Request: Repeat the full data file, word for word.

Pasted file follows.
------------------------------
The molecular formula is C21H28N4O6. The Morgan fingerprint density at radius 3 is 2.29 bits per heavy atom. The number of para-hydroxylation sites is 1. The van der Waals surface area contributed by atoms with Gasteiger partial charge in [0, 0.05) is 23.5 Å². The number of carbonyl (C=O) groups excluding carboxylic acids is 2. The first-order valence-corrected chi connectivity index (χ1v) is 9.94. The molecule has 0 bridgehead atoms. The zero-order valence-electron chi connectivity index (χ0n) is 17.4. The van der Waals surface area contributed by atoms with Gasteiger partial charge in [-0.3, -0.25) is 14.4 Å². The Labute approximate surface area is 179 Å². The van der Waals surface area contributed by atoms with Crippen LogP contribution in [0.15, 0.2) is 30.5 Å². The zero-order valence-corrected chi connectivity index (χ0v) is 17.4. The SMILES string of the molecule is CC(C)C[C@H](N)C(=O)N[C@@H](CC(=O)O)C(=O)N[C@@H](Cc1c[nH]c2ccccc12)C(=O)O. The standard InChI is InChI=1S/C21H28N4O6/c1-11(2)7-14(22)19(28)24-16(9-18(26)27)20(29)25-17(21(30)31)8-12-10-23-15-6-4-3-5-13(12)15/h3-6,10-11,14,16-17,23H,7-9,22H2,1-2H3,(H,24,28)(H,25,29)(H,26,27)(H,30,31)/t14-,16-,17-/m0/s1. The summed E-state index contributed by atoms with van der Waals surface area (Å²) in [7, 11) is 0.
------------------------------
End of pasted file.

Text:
The molecular formula is C21H28N4O6. The Morgan fingerprint density at radius 3 is 2.29 bits per heavy atom. The number of para-hydroxylation sites is 1. The van der Waals surface area contributed by atoms with Gasteiger partial charge in [0, 0.05) is 23.5 Å². The number of carbonyl (C=O) groups excluding carboxylic acids is 2. The first-order valence-corrected chi connectivity index (χ1v) is 9.94. The molecule has 0 bridgehead atoms. The zero-order valence-electron chi connectivity index (χ0n) is 17.4. The van der Waals surface area contributed by atoms with Gasteiger partial charge in [-0.3, -0.25) is 14.4 Å². The Labute approximate surface area is 179 Å². The van der Waals surface area contributed by atoms with Crippen LogP contribution in [0.15, 0.2) is 30.5 Å². The zero-order valence-corrected chi connectivity index (χ0v) is 17.4. The SMILES string of the molecule is CC(C)C[C@H](N)C(=O)N[C@@H](CC(=O)O)C(=O)N[C@@H](Cc1c[nH]c2ccccc12)C(=O)O. The standard InChI is InChI=1S/C21H28N4O6/c1-11(2)7-14(22)19(28)24-16(9-18(26)27)20(29)25-17(21(30)31)8-12-10-23-15-6-4-3-5-13(12)15/h3-6,10-11,14,16-17,23H,7-9,22H2,1-2H3,(H,24,28)(H,25,29)(H,26,27)(H,30,31)/t14-,16-,17-/m0/s1. The summed E-state index contributed by atoms with van der Waals surface area (Å²) in [7, 11) is 0.